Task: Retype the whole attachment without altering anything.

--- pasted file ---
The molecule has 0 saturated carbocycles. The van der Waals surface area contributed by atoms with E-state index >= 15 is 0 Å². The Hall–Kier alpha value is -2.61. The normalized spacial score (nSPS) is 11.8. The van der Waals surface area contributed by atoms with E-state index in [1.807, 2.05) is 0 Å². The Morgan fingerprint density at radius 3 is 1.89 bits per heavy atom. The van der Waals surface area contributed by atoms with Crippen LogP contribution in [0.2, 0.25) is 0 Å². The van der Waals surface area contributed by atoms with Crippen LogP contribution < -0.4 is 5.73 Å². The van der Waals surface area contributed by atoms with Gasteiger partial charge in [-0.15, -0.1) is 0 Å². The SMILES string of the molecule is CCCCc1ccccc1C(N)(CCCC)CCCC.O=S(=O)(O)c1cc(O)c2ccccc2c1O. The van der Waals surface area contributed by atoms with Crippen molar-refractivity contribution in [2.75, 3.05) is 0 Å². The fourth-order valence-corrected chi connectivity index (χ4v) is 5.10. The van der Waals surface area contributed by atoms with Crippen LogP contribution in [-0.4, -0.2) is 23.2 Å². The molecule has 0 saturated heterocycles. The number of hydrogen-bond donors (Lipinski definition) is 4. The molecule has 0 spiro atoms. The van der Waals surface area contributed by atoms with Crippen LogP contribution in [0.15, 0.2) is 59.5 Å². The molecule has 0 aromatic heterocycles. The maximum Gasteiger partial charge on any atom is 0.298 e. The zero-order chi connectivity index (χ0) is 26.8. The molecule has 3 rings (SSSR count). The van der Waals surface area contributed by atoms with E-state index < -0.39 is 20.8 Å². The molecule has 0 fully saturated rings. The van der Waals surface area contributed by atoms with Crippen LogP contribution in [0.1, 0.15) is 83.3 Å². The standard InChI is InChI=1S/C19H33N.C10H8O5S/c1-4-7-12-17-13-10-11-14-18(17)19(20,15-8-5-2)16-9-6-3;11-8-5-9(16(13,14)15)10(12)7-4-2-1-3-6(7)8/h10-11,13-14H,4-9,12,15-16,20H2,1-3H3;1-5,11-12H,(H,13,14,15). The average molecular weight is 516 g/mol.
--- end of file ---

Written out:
The molecule has 0 saturated carbocycles. The van der Waals surface area contributed by atoms with E-state index >= 15 is 0 Å². The Hall–Kier alpha value is -2.61. The normalized spacial score (nSPS) is 11.8. The van der Waals surface area contributed by atoms with E-state index in [1.807, 2.05) is 0 Å². The Morgan fingerprint density at radius 3 is 1.89 bits per heavy atom. The van der Waals surface area contributed by atoms with Crippen LogP contribution in [0.2, 0.25) is 0 Å². The van der Waals surface area contributed by atoms with Crippen LogP contribution < -0.4 is 5.73 Å². The van der Waals surface area contributed by atoms with Gasteiger partial charge in [-0.15, -0.1) is 0 Å². The SMILES string of the molecule is CCCCc1ccccc1C(N)(CCCC)CCCC.O=S(=O)(O)c1cc(O)c2ccccc2c1O. The van der Waals surface area contributed by atoms with Crippen molar-refractivity contribution in [2.75, 3.05) is 0 Å². The fourth-order valence-corrected chi connectivity index (χ4v) is 5.10. The van der Waals surface area contributed by atoms with Crippen LogP contribution in [-0.4, -0.2) is 23.2 Å². The molecule has 0 saturated heterocycles. The number of hydrogen-bond donors (Lipinski definition) is 4. The molecule has 0 spiro atoms. The van der Waals surface area contributed by atoms with Crippen LogP contribution in [0.15, 0.2) is 59.5 Å². The molecule has 0 aromatic heterocycles. The maximum Gasteiger partial charge on any atom is 0.298 e. The zero-order chi connectivity index (χ0) is 26.8. The molecule has 3 rings (SSSR count). The van der Waals surface area contributed by atoms with E-state index < -0.39 is 20.8 Å². The molecule has 0 fully saturated rings. The van der Waals surface area contributed by atoms with Crippen LogP contribution in [0.1, 0.15) is 83.3 Å². The standard InChI is InChI=1S/C19H33N.C10H8O5S/c1-4-7-12-17-13-10-11-14-18(17)19(20,15-8-5-2)16-9-6-3;11-8-5-9(16(13,14)15)10(12)7-4-2-1-3-6(7)8/h10-11,13-14H,4-9,12,15-16,20H2,1-3H3;1-5,11-12H,(H,13,14,15). The average molecular weight is 516 g/mol.